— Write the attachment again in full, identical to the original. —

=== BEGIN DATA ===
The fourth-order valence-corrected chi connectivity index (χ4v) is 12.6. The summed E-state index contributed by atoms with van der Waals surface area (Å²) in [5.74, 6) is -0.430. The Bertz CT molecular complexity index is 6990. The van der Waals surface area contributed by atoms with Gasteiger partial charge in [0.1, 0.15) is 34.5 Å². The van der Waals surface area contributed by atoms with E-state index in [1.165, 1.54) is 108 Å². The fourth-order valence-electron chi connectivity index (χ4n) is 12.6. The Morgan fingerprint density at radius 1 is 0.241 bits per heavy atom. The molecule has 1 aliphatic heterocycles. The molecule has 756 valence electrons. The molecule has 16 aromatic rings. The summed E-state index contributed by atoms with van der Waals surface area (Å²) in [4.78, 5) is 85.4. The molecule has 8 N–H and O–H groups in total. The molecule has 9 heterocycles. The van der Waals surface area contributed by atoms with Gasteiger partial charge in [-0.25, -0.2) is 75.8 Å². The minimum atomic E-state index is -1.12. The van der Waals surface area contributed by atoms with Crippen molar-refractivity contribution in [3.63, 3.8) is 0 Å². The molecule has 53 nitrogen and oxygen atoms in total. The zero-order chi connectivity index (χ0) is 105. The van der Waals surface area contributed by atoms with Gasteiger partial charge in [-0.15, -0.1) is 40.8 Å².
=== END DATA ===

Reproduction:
The fourth-order valence-corrected chi connectivity index (χ4v) is 12.6. The summed E-state index contributed by atoms with van der Waals surface area (Å²) in [5.74, 6) is -0.430. The Bertz CT molecular complexity index is 6990. The van der Waals surface area contributed by atoms with Gasteiger partial charge in [0.1, 0.15) is 34.5 Å². The van der Waals surface area contributed by atoms with E-state index in [1.165, 1.54) is 108 Å². The fourth-order valence-electron chi connectivity index (χ4n) is 12.6. The Morgan fingerprint density at radius 1 is 0.241 bits per heavy atom. The molecule has 1 aliphatic heterocycles. The molecule has 756 valence electrons. The molecule has 16 aromatic rings. The summed E-state index contributed by atoms with van der Waals surface area (Å²) in [4.78, 5) is 85.4. The molecule has 8 N–H and O–H groups in total. The molecule has 9 heterocycles. The van der Waals surface area contributed by atoms with Gasteiger partial charge in [-0.25, -0.2) is 75.8 Å². The minimum atomic E-state index is -1.12. The van der Waals surface area contributed by atoms with Crippen molar-refractivity contribution in [3.63, 3.8) is 0 Å². The molecule has 53 nitrogen and oxygen atoms in total. The zero-order chi connectivity index (χ0) is 105. The van der Waals surface area contributed by atoms with Gasteiger partial charge in [-0.15, -0.1) is 40.8 Å².